• I agree with Adam, this is a great article, and I, as a law student who would like to get a job after I graduate, I too think the economy is the number one issue here. As a woman, I’m offended by Sandra Fluke who’s argument seems to say that women are only concerned with reproductive rights. I pay for my own birth control, but I am so much more than my lady parts– as one Dem. ad suggested. Sigh. Thank you for your article. I appreciate it.

      Posted by citycowgirl | November 5, 2012, 4:56 pm
  2. You’re voting Mitt because you think he will provide more lawyer jobs? I have always appreciated your humor.

    Posted by Eric T. | November 5, 2012, 11:16 am
  3. You have good reasons for your votes and, in many respects, they are similar to mine. Living and working in MA, we watched Mitt come up through the business and political circles. As one doing court appointed criminal defense at the time, we’d gone without any adjustment in rates of pay for 25 years and they stood at $30/hr. When we sought more money and actually got cranky about it, his response was that we made more than he did and what were we complaining about … our issue was exacerbated by the zero balance in the budget account for our line item, meaning we would not even get our meager hourly rates paid for work done for as much as six more months. Hard to keep a law practice open at those rates AND not get paid. For you, as me, familiarity breeds contempt. Of course, I will add, I’m not voting for Obama, I’m voting against Mitt. Really, though, as long as we get everyone out to vote (regardless of political orientation), that is the biggest objective.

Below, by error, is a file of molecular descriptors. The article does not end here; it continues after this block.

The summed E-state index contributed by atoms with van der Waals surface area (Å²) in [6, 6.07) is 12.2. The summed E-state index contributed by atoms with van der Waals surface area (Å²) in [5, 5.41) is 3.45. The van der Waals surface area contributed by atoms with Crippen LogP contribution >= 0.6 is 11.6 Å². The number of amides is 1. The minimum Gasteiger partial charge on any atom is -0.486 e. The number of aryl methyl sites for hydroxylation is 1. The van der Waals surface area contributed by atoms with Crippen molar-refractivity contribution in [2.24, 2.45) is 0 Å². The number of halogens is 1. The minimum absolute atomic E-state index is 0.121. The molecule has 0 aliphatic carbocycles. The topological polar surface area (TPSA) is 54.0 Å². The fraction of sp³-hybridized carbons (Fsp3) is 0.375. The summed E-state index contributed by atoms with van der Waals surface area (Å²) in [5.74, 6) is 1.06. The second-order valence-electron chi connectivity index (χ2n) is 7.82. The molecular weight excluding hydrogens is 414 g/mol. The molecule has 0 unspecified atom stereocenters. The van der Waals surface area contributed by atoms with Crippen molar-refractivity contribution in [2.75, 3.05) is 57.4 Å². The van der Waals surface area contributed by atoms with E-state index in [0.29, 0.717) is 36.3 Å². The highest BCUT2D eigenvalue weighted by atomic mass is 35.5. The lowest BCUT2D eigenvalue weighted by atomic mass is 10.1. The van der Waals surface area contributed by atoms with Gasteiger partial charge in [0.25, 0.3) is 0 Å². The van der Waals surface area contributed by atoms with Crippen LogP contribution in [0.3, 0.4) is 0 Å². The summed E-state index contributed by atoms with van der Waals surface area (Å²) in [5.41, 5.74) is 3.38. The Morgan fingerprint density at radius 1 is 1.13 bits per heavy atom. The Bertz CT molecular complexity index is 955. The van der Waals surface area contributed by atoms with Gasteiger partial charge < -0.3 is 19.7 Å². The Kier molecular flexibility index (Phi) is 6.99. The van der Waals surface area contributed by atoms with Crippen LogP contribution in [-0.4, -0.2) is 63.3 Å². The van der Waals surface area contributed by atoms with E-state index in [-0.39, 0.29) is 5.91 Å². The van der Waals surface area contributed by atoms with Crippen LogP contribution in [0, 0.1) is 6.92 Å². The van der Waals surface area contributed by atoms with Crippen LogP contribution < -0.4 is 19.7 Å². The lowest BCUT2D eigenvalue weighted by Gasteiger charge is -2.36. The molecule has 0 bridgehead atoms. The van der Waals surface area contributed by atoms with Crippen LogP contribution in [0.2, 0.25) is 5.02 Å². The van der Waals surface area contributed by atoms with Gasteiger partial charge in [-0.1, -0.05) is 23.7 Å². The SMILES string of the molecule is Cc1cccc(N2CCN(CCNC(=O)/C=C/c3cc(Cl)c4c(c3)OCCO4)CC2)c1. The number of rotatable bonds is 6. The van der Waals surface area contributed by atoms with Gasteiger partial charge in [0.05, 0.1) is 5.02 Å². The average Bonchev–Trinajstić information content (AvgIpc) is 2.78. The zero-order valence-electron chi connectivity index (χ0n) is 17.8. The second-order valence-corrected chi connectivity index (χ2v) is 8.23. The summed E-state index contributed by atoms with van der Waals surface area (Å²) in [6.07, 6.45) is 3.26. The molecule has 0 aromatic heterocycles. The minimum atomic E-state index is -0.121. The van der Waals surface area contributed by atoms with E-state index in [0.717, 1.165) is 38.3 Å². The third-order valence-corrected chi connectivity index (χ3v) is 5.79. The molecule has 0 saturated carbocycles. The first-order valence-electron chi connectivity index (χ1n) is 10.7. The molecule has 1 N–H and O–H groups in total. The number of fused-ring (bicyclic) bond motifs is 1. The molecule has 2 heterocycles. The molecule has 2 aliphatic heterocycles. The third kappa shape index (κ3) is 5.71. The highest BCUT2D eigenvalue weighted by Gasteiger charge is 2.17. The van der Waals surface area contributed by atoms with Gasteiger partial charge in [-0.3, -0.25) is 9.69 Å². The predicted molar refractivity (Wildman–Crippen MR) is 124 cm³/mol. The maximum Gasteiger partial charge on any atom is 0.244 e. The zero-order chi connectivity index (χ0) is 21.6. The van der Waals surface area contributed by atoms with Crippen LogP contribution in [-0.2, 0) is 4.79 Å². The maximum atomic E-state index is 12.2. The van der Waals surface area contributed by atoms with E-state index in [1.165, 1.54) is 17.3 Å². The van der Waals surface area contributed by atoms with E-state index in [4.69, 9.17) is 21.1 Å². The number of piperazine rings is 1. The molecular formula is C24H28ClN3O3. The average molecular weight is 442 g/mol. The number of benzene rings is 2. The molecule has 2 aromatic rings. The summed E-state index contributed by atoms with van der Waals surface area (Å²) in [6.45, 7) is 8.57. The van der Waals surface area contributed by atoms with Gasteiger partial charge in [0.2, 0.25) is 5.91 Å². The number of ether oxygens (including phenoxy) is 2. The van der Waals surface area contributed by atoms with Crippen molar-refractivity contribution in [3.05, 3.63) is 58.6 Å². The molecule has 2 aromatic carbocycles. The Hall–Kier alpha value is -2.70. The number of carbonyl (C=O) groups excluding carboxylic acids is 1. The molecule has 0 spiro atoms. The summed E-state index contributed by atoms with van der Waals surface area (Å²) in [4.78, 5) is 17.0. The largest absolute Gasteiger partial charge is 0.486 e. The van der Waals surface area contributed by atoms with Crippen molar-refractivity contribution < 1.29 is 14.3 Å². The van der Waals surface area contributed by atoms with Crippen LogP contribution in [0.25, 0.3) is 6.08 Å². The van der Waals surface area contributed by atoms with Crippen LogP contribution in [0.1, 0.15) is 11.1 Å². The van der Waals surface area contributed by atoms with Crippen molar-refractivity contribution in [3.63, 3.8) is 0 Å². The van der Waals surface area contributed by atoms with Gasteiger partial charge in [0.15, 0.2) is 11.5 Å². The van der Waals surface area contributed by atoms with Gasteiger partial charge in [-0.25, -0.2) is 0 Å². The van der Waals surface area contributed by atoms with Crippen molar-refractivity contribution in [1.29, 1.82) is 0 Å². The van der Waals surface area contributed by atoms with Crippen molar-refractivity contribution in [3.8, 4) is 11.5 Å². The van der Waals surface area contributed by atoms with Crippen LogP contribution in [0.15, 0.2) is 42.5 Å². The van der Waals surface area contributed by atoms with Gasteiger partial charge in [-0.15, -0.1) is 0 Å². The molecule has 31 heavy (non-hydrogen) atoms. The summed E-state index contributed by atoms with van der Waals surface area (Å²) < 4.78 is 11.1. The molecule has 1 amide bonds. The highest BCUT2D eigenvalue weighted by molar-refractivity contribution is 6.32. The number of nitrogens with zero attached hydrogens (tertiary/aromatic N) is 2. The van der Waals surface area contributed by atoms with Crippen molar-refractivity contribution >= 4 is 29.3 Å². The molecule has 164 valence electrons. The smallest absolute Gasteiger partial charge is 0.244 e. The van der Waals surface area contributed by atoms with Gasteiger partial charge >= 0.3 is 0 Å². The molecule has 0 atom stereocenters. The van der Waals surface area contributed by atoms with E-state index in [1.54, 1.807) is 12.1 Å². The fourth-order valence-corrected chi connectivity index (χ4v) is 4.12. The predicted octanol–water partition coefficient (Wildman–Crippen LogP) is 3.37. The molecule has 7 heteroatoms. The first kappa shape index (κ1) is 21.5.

Posted by Paul Gormley | November 5, 2012, 11:16 am
  4. Funny how a man doesn’t think reproductive rights should be worth much discussion. Sandra Fluke isn’t just standing for free birth control, the issue is greater than that — Romney would try to reverse the ruling in Roe v. Wade. Birth control and abortion are more difficult for the working poor to access, and women need birth control if they want to be able to rise to the same economic and educational level as men. I’m a fourth year law student employed full-time as a paralegal, and I would have been afraid of my life derailing if, say during my second year of law school, I got pregnant and had to stop my education and work. I would have owed about $45K and since I work for a small law firm, I would probably not have any reliability in getting my job back or being able to afford child care on my current salary. But that wouldn’t have happened to you.

    Don’t you think that improving the job prospects for the less educated only makes more potential clients for you? I know from my experience at work that a lot of people wait until they are financially stable and can afford to pay for an attorney to handle their divorce or other legal issue. Everyone can’t be a lawyer, but people who need lawyers need to have a job in the first place to be a paying client.